17th April is Malbec World Day; an excuse to crack open a bottle of Malbec and ponder the following facts about this grape.
- The Malbec grape originated in South West France and is believed to have been brought to Argentina in 1853 by Michel Aimé Pouget
- Despite its origins Argentina, especially the Mendoza region, is seen as the grape’s saviour and Argentina grows by far the most Malbec in the world
- Black grape, Malbec, is also known as Côt or Auxerrois in the South West of France, especially Cahors, and in the Loire
- It is one of the varieties permitted though not often seen in the red Bordeaux appellations of Bordeaux
- Wines can be 100% varietal like Flechas de los Andes Gran Malbec
- But Malbec is also a good blending partner – often paired with the more austere and tannic grape, Cabernet Sauvignon. However it can work well with several others for example:
- Malbec with Petit Verdot & Tannat in Luigi Bosca's Gala 1 and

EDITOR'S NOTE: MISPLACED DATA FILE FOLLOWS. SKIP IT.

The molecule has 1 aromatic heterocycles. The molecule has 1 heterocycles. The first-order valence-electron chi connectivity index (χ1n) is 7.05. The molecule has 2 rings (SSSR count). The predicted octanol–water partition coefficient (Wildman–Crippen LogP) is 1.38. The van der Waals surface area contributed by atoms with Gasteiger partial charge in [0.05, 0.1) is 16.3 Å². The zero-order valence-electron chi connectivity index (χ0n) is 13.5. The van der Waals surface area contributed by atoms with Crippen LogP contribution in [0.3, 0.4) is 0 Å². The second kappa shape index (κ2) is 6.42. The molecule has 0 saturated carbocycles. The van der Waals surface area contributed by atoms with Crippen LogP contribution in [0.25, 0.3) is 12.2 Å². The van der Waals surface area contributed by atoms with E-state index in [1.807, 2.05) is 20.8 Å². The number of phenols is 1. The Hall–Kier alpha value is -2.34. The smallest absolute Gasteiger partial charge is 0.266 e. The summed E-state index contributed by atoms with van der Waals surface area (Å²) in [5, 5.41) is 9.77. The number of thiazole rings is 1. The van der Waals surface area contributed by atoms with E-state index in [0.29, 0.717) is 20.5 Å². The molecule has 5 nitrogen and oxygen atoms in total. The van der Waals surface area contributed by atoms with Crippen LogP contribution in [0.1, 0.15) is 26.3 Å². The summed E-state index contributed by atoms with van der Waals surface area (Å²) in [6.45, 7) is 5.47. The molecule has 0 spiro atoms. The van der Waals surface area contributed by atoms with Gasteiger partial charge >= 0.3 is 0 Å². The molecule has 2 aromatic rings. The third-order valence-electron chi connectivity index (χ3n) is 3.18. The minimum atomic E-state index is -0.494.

- Malbec with Syrah & Cabernet Franc in Flechas de los Andes' Gran Corte
- Malbec with Syrah & Cabernet Sauvignon in Pyros Special Blend
- Argentinian Malbec has smaller berries and smaller bunches than French Malbec leading to richer, deeper, more concentrated flavours
- Typical flavour characteristics for Malbec: black cherries, raspberry, plum, blackberry and blueberry, chocolate, cocoa, coffee, violets, leather, black pepper and if oaked, vanilla and coconut.
- With medium acidity and tannins, Malbec is not hugely ageworthy but good wines will keep 5 to 10 years. It is almost always full-bodied
- In Argentina Malbec has a preference for altitude, retaining acidity and aromas better by ripening over a longer period when grown well at the cooler higher altitudes and thus having better ageing potential
- Malbec makes a perfect wine for barbeques given its soft tannins and sweet fruitiness. Also good to drink with a good steak (Argentinean of course!), other beef dishes including chilli con carne and other spiced dishes, lamb including tagines, venison, game casseroles, strong flavoured offal, roasted vegetables, onions, mushrooms, strong cheeses and chocolate
- If you like Malbec, you might also like a Carmenère from Chile, Côtes du Rhône wines or a Syrah/ Shiraz
© Wines With Attitude Limited, www.wineswithattitude.co.uk
Lindsay Cornelissen DipWSET is passionate about good quality wine and set up Wines With Attitude to share that passion with other wine lovers.
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